Looking out my window… dark. It was in the high 70’s today. We’ve got 92% of the sun obscured up here so it should be interesting tomorrow.
I am thinking… about the political situation in this country.
I am thankful… that many people clicked on the links I shared in my Quick Takes this past week. I know not everyone agrees with my viewpoint on this blog, so I was really thankful that people did read what I shared.
One of my favorite things… lamb gyros. I just found a local source so I’m really happy.
I am wearing… jammies. Church clothes were a black patterned top, black slacks, my black cardigan, and black flats. Regular clothes were my blue-green fitted tee and black capris.
I am creating… notes on my Business English book. Woo.
I am watching… the news.
I am hoping… the next 2.5 weeks until kiddo goes back to school goes quickly. He’s chomping at the bit and he really does like having the scheduled time he has in the classroom.
I am learning… how my Sacred Ordinary Days planner works.
In my kitchen… pork roast, corn, potatoes, and salad for dinner with pie and ice cream for dessert.
In the school room… waiting for kiddo to get his school supply list in the mail.
How a *REAL* president tweets. This tweet by former President Obama is the most liked tweet in history. 45 should take notes. As I know some of you cannot go to the former president’s Twitter page in good conscience, I’ve taken the liberty of screen-capping it for you.
Also, please don’t claim that you’re not racist/homophobic because your BFF/friends/loved one is a person of color or is Jewish or is GLBTQ. All three communities want you to cut that crap out because you’re offering them up as a sacrifice to assuage your guilt.
For those who want to read… My dear friend Kate went to the library this week and got quite a few books with main characters who were people of color so she read them to her kids. She also shared this link that she found for books about social justice issues.
One thing for which I am thankful is that they were changing around the reading lists when I was a junior and senior in high school to give us a greater breadth of American writers who were not white. We read Amy Tan, Richard Wright, Ralph Ellison, Lorraine Hansberry, and they were adding a book by Sandra Cisneros to the sophomore reading list. I was also fortunate to read some pieces by Gary Soto and some young adult literature about concentration camps in middle school. College brought me Drink Cultura by José Antonio Burciaga and A Different Mirror by Ronald Takaki.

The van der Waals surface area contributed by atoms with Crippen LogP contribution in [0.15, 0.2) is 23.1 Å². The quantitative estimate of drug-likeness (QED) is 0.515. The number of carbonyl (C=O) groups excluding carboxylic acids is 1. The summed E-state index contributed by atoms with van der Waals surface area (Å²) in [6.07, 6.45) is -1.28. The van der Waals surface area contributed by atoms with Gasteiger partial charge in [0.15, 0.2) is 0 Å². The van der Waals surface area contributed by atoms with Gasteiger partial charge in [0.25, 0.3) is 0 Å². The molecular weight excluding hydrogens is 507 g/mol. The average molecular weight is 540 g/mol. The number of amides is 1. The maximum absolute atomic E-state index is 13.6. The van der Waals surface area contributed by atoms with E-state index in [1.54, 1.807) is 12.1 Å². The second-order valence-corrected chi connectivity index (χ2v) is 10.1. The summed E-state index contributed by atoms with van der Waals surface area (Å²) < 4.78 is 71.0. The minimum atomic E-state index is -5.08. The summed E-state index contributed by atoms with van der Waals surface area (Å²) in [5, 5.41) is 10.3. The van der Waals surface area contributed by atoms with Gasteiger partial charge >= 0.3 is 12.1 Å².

Political ramifications of all of this. I’m incredibly disappointed with 45 over his statements and refusal to condemn the neo-Nazi marchers outright. His daughter is an Orthodox Jew and they were calling for people like her, her husband, and her kids to die in ovens like in Nazi Germany.
I am thinking… about Charlottesville, my own privilege, and the need to speak out and say, as a white woman, that the neo-Nazi crap going on there is abhorrent.
I am thankful… for last night. My youngest cousin called to let us know that she and her mom had just bought her wedding dress and she was coming up to show it to my grandmother. When we were taking the pictures with her and grandma (who was miraculously alert and smiling), we discovered that the portrait of my late grandfather in his Navy uniform was photobombing them. We had a good laugh and got teary because we miss him and photobombing them is totally something he would have enjoyed doing. (My cousin and I were beloved by him so she’s ecstatic that he was there in spirit last night.)